5 posts tagged "Posh Spice"
The only thing coveted so widely as Victoria Beckham’s husband? Her wardrobe. Happily, word came this morning that the former Spice Girl has partnered with designer sale shopping mecca The Outnet to offer up more than 600 of her previously owned garments for a good cause. A portion of the proceeds from the clothes (appraised by Christie’s, of course) will benefit mothers2mothers, a nonprofit with an eye to supporting mothers with HIV. Designer pieces (by the likes of Alexander McQueen, Roberto Cavalli, Roland Mouret, and more) ranging from Beckham’s time as Posh on up through present day will be available, among them 10 of her most iconic ensembles. Those who hope to shop the sale, which runs from August 20 to 25, can head over to The Outnet today to sign up.
People of the world…if you’ve been waiting for a Spice Girls reunion for the past, oh, fifteen years, you may be in luck. During an interview with the Daily Mail, Melanie Chisholm (aka Mel C, aka Sporty Spice) said they’ve definitely talked about it. But there’s a catch. “Victoria doesn’t want to, which we completely understand,” she said. “We are so proud of her incredible foray into fashion, it’s incredible what she’s achieved as a designer.”
Flash back to the Spice Girls’ performance at the 2012 Olympics in London, where Victoria “Posh” Beckham kind of shocked us all by dancing on top of a bedazzled black cab. Perhaps it was a one-time thing; Mel C did mention the possibility of doing a reunion without her. “The four of us could consider it maybe. We have Victoria’s blessing to do that.”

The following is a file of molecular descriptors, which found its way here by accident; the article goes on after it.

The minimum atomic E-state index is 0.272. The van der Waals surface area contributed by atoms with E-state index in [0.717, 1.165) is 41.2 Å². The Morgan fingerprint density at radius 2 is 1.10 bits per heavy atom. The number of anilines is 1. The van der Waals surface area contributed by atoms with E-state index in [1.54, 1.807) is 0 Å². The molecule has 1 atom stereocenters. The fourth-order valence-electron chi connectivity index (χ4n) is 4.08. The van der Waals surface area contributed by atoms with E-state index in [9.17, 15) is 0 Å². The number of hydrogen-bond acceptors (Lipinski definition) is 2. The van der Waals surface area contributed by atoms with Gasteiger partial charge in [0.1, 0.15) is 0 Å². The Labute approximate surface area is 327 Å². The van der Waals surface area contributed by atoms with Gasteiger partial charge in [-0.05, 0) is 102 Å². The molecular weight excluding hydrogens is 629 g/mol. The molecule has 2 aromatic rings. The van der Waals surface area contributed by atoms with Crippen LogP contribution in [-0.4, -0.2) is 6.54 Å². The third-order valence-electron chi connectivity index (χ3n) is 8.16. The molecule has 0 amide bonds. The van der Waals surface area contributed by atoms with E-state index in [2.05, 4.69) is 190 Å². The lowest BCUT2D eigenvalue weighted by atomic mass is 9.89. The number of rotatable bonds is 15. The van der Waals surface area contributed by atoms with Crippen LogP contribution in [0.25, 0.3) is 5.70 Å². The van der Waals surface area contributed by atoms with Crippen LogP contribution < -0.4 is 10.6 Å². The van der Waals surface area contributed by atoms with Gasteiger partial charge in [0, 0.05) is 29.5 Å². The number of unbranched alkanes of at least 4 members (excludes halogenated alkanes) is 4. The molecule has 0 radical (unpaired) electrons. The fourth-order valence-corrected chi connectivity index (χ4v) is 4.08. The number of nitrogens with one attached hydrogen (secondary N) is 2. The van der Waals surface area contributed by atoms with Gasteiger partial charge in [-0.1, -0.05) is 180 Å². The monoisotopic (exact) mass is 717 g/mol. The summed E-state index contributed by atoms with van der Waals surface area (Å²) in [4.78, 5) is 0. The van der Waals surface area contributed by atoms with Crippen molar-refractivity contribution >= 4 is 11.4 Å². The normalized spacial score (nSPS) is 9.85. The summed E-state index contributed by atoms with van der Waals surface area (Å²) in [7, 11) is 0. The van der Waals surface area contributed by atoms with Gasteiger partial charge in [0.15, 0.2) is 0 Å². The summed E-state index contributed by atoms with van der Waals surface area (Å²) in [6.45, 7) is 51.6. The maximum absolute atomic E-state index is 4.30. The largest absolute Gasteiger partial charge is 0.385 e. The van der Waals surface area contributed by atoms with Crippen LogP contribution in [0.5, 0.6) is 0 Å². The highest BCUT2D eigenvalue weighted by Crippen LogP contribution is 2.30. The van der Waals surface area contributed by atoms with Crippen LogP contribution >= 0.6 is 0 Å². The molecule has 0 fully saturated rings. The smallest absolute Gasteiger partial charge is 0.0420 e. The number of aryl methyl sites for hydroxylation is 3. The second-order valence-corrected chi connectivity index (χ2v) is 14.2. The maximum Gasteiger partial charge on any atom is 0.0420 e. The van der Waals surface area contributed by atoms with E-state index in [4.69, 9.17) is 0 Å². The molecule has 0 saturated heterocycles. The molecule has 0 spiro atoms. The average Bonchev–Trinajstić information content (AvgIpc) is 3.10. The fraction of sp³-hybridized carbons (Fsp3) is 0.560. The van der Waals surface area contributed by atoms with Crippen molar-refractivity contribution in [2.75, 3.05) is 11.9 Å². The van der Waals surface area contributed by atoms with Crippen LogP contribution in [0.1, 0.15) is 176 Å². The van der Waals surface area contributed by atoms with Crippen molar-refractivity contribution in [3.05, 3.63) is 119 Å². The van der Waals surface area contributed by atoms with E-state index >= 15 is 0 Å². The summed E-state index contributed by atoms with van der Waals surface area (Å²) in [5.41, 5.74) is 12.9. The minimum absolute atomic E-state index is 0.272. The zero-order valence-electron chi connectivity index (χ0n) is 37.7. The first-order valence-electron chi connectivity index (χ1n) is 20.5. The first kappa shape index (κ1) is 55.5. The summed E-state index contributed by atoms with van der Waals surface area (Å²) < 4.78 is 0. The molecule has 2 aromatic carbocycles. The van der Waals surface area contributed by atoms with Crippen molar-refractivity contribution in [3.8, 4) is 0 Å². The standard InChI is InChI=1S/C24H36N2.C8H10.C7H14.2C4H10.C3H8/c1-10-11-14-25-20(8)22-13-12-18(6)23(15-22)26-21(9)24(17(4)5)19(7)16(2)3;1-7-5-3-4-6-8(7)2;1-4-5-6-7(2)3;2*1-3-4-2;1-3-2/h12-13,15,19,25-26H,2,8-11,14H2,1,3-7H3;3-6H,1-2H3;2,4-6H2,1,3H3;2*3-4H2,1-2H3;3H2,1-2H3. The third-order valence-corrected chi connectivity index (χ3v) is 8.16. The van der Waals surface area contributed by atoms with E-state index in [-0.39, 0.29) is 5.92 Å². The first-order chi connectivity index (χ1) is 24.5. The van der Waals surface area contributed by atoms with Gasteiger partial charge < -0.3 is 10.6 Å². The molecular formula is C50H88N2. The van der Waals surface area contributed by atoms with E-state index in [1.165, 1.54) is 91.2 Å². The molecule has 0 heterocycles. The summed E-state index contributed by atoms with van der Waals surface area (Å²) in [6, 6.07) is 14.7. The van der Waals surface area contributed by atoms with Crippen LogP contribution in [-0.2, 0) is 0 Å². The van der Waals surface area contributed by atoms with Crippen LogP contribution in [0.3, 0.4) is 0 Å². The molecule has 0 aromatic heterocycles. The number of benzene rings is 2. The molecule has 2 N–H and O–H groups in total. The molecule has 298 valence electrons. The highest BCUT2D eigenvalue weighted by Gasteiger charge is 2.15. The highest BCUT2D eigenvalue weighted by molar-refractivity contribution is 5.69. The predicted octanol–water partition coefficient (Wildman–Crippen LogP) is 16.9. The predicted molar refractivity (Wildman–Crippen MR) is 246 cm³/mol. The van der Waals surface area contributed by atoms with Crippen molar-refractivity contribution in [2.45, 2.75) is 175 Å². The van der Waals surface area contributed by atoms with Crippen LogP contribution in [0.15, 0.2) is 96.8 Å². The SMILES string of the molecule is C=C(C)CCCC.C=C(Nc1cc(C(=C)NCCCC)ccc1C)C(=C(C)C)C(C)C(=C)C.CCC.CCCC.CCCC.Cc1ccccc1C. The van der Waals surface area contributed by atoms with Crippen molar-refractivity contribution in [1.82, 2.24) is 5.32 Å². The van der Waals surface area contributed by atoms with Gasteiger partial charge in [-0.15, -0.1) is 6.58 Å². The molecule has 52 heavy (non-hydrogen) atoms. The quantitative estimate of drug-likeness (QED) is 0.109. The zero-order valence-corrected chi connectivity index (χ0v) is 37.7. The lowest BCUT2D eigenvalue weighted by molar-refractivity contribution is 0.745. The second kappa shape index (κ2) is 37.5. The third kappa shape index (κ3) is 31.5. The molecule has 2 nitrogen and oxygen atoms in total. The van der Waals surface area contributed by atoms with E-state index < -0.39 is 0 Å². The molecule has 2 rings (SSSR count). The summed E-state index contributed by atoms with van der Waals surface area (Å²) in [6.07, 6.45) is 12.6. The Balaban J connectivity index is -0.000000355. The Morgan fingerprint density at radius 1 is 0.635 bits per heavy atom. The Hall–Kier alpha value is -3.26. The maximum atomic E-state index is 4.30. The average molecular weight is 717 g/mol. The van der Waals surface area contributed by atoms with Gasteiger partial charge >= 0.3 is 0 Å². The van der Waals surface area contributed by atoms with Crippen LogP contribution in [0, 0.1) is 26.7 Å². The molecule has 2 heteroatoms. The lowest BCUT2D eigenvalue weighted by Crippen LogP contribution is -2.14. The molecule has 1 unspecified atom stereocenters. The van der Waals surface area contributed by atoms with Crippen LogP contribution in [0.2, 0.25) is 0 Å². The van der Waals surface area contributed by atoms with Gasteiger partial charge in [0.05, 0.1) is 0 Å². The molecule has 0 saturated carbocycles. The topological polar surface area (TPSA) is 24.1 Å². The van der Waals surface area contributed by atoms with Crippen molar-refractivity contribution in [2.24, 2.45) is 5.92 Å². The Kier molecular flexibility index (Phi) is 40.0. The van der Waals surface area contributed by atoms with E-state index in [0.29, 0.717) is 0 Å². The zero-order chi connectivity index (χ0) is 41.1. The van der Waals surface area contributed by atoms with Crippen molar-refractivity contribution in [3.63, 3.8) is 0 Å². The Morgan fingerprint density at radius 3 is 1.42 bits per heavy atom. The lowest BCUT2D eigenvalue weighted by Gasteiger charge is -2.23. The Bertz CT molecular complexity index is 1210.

Today, Victoria Beckham—former Spice Girl, current international fashion maven, and, of course, wife of David—has released a very personal venture with Skype. Dubbed Five Years: The Victoria Beckham Fashion Story, the interactive editorial effort, which falls under Skype’s Collaboration Project umbrella, chronicles Beckham’s journey from a celebrity presenting for the first time at New York fashion week to a seasoned designer who has worked to build a veritable fashion (and business) empire. Below, Skype has given us an exclusive clip from the series of short films (for more, including interviews with insiders and additional behind-the-scenes footage, visit collaboration.skype.com) that offers a look at the hours leading up to Beckham’s 2008 NYFW debut at the Waldorf Towers. Fun fact? She went down at 4 o’clock in the morning—wearing hotel slippers—to redo all the floral arrangements herself. But hey, you don’t land in more than 400 stores worldwide without a little obsessive dedication. Here, Beckham talks to Style.com about growing her brand, opening her first store, and overcoming celebrity stereotypes.
It seems like quite a personal story you’re sharing with viewers. Are you ever concerned about sharing too much with your fans?
It is quite personal, but the fashion industry moves at such a fast pace, and we are always looking ahead to the next season, the next collection, so it was nice to take the time and look back at where we started and how far we have come. I hope viewers will take away a real sense of what goes into the building and workings of a fashion brand. It was a unique opportunity to show the story of my brand so far, hopefully encouraging those who are interested in fashion to work hard and follow their dream.
In one of the videos, you speak about how, when you presented your first collection, you rolled up your sleeves and did a lot of the grunt work yourself—even rearranging the flowers for the presentation. Do you feel that as a celebrity designer, editors, insiders, or fans ever underestimate you?